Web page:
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Seminar on Comparison on different OS (Unix, Linux, Windows)

Comparing Architectures
Scheduling Memory Management- Paging File management Security Speed

Scheduling

Scheduling
Windows
Two scheduling classes
Real time (fixed) priority 16-31 Dynamic - priority 1-15
Fixed 31

16 15 Dynamic I/O

Higher priorities are favored.


A thread runs until it is preempted by a higherpriority thread. Uses RR Scheduling, i.e. a time quantum is allocated to each thread.

Windows

Scheduling
Linux
0

Has 2 scheduling classes: Dynamic priority 100-139 Fixed RR priority 0-99 Lower priorities are favored Priorities of normal threads go up (decay) as they use CPU Priorities of interactive threads go down (boost) Linux assign higher-priority task longer time quantum

Fixed Round-Robin

99 100 Normal 140

I/O

CP

Linux

Scheduling
Unix No scheduling classes are created in UNIX. CPU scheduling in UNIX is designed to benefit interactive process.

Processes are given small time slices (approx 0.1 sec).


It uses RR Scheduling scheme.

Higher priorities are favored.


The more CPU time a process accumulates, the lower is its priority.

Memory Management

Virtual Memory Management


Windows 32-bit versions split usermode/kernel-mode from 2GB/2GB to 3GB/1GB Demand-paged virtual memory
32 or 64-bits Copy-on-write Shared memory Memory mapped files
0 User 2GB System 4GB

Linux Splits user-mode/kernel-mode from 1GB/3GB to 3GB/1GB


2.6 has 4/4 split option where kernel has its own address space

Demand-paged virtual memory


32-bits and/or 64-bits Copy-on-write Shared memory Memory mapped files

0 User

3GB System 4GB

Physical Memory Management


Windows Per-process working sets
Working set tuner adjust sets according to memory needs using the clock algorithm

Linux
Global working set management uses clock algorithm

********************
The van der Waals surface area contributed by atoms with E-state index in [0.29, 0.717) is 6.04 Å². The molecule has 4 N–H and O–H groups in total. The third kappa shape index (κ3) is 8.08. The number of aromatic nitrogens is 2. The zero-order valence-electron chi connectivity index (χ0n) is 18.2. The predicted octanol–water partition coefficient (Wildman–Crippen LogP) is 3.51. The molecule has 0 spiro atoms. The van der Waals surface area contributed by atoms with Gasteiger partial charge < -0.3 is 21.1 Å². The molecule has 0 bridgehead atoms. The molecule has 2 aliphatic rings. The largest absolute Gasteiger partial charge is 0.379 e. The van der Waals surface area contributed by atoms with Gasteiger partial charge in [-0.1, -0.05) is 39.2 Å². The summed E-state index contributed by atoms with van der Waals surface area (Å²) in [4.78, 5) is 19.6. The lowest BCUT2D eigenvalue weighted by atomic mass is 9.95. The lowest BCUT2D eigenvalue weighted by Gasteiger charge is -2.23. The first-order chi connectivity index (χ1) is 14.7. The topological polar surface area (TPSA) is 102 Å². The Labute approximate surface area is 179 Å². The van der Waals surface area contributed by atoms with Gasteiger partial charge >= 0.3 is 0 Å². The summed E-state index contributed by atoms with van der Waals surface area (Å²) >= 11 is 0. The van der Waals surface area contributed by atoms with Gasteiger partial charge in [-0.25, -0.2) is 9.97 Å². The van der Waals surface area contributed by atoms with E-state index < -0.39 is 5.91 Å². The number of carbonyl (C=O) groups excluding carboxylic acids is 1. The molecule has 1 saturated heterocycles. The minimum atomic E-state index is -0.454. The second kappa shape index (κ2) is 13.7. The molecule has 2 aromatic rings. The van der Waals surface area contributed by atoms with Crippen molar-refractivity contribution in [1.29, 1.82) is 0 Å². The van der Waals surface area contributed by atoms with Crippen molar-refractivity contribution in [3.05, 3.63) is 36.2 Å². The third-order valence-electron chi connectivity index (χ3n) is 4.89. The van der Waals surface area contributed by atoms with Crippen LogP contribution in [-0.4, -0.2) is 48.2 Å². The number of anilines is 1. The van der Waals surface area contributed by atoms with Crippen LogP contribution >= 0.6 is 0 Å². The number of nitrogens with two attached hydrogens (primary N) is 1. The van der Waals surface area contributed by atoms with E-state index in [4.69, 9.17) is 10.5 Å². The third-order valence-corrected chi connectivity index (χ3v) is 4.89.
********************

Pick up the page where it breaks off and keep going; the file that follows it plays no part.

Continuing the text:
No swapper
LRU Process

No swapper (the working set trimmer code is called the swap daemon, however)

Reused Page LRU Other Process


Reused Page

LRU

I/O Management
Windows
Centered around the file object Layered driver architecture throughout driver types Most I/O supports asynchronous operation Internal interrupt request level (IRQL) controls interruptability Interrupts are split between an Interrupt Service Routine (ISR) and a Deferred Procedure Call (DPC) Supports plug-and-play

Linux Centered around the vnode No layered I/O model Most I/O is synchronous
Only sockets and direct disk I/O support asynchronous I/O

Internal interrupt request level (IRQL) controls interruptability Interrupts are split between an ISR and soft IRQ or tasklet Supports plug-and-play

IRQL Masked

File Management

File Caching
Windows
Single global common cache Virtual file cache
Caching is at file vs. disk block level Files are memory mapped into kernel memory

Linux
Single global common cache Virtual file cache
Caching is at file vs. disk block level Files are memory mapped into kernel memory

Cache allows for zero-copy file serving

Cache allows for zero-copy file serving

File Cache

File Cache

File System Driver

File System Driver

Disk Driver

Disk Driver

Monitoring - Linux procfs


Linux supports a number of special filesystems
Like special files, they are of a more dynamic nature and tend to have side effects when accessed

Prime example is procfs (mounted at /proc)


provides access to and control over various aspects of Linux (I.e.; scheduling and memory management)
/proc/meminfo contains detailed statistics on the current memory usage of Linux Content changes as memory usage changes over time

Services for Unix implements procfs on Windows

I/O Processing
Linux 2.2 had the notion of bottom halves (BH) for lowpriority interrupt processing
Fixed number of BHs Only one BH of a given type could be active on a SMP

Linux 2.4 introduced tasklets, which are non-preemptible procedures called with interrupts enabled Tasklets are the equivalent of Windows Deferred Procedure Calls (DPCs)

Security

Security
Windows

Very flexible security model based on Access Control Lists Users are defined with Privileges Member groups Security can be applied to any Object Manager object Files, processes, synchronization objects, Supports auditing Concept of user id and password ,but optional.

Security
Linux

Two models: Standard UNIX model Access Control Lists (SELinux) Users are defined with: Capabilities (privileges) Member groups Security is implemented on an object-by-object basis Has no built-in auditing support Concept of user id and password.

security
unix

Further Reading
Transaction Processing Council: www.tpc.org SPEC: www.spec.org NT vs Linux benchmarks: www.kegel.com/nt-linuxbenchmarks.html The C10K problem: http://www.kegel.com/c10k.html Linus Torvalds home: http://www.osdl.org/ Linux Kernel Archives: http://www.kernel.org/ Linux history: http://www.firstmonday.dk/issues/issue5_11/moon/ Veritest Netbench result: http://www.veritest.com/clients/reports/microsoft/ms_netbench.pdf Mark Russinovichs 1999 article, Linux and the Enterprise: http://www.winntmag.com/Articles/Index.cfm?ArticleID=5048 The Open Group's Single UNIX Specification: http://www.unix.org/version3/